The City of Auburn needs $197 million to pay for all of its street and road projects between 2019-2024.
But as City Engineer Ingrid Gaub told members of the City Council at a recent work session, while the city can reasonably count on securing up to 30 percent of that sum through various channels, including grants, the remaining $137.5 million is up in the air.
That’s a 70 percent gap in funding, which throws essential street and road projects, including pavement preservation in that span, into the hazard.
While the City Council has yet to formally decide what it will do, it did agree after hearing out Gaub and working through the report of a sub-committee that spent the better part of 2018 studying the problem, the only way to secure the funds is to put the question to the residents of Auburn in a voter initiative.
Councilmember Claude DaCorsi, who chaired that subcommittee, said that sales tax, bond issuance, federal and state grants and the Real Estate Excise Tax, REET 2, are not sustainable for this purpose.
And given the heat the city took from Auburn residents for the Transportation Benefit District board’s proposal in late 2016 to raise car tabs to $20 to pay for street projects, the city will not pursue that option, either.
“Our suggestion is that, in whatever shape we take this, whether as the Transportation Benefit Board or as a council … we do it under a voter initiative … nothing other than bringing our measures forward to the voters and having them determine and decide where the revenue sources that we recommend in that action go,” DaCorsi said.
The TBD is the full, seven-member City Council acting in another capacity.
Keeping in mind the overall $137 million funding gap, DaCorsi continued, voters should be informed that the city would need “about an 18 months time frame to properly prepare, to get things ready to go, and to make sure that we hit the targeted dates.”
The ad-hoc committee met nine times this year to: discuss and review the 2018 Transportation Improvement Plan (TIP) and its 2019-2024 update;to study the purpose and funding for every street and road project; and to examine the pavement condition rating and potential future funding options.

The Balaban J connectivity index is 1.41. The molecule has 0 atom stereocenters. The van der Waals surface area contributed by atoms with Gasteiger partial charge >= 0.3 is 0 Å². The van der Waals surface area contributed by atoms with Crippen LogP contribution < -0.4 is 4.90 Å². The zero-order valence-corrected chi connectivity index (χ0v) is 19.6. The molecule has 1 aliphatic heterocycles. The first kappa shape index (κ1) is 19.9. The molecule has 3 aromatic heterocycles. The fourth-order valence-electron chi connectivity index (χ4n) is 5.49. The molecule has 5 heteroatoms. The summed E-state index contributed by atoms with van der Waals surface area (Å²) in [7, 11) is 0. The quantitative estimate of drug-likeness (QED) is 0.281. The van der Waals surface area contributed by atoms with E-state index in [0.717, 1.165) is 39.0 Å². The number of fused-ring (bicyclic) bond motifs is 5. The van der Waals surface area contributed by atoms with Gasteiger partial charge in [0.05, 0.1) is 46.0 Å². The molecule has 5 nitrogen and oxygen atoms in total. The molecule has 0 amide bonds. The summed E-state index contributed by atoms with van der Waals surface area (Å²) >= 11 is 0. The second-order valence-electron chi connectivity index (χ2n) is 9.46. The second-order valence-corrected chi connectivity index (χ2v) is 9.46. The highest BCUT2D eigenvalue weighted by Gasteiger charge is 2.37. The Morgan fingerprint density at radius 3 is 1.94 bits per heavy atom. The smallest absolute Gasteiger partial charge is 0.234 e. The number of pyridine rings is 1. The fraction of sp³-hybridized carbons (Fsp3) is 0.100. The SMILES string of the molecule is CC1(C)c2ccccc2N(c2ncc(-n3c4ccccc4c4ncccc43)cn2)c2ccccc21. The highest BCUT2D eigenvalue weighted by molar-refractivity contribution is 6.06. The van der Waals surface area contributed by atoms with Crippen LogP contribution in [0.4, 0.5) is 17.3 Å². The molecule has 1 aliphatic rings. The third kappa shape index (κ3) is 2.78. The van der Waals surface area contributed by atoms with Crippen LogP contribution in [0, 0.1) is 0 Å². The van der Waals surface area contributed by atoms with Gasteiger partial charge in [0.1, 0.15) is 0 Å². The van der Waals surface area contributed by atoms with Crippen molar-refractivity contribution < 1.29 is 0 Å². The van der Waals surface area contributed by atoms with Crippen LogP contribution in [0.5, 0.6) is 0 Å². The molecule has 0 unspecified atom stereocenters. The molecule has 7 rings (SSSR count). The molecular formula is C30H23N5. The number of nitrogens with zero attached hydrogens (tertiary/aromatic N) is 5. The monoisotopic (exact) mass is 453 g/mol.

Here are the projects to which the city applied the $2.9 million it had in the 2018 street program budget. These figures represent the city’s financial contribution to the projects, all of which involved other partners:
• $1.2 million to arterial street preservation, 12 locations, without utility work;
• $662,400, South 277th pavement preservation, a match to a grant;
• $350,000, West Valley Highway-Peasley Canyon Road repaving, a portion of a larger Washington State Department of Transportation project; and • $679,100, not earmarked, one-time funds available for future projects and grant matches.
The Transportation Improvement Plan summary for 2019-2024, which the council approved in June, numbers 67 projects with a total need for $197 million.
While projects for the years 2019-2021 are restricted to funds that are reasonably expected, funding for projects between 2022 and 2024 and local street preservation is not restricted. That is, it depends on what the city thinks it can get or may need, which does not necessarily mean the funds are going to be there.
Unrestricted street revenue, secured grants, a budget line item for unsecured grants, traffic impact fees, traffic mitigation fees, local street funds, arterial street preservation funds, Real Estate Excise Tax (REET 2) funds for transportation projects, the WSDOT, private development, the Muckleshoot Tribe Sound Transit, Green River College could represent potential partners of the city in projects that benefit them.
Items that are not really funding secured within the overall TIP program include unsecured grants and partnerships with other agencies.
“Unless we actually have the agreements written with them, those are assumptions into the TIP, they are not secured funds,” Gaub said.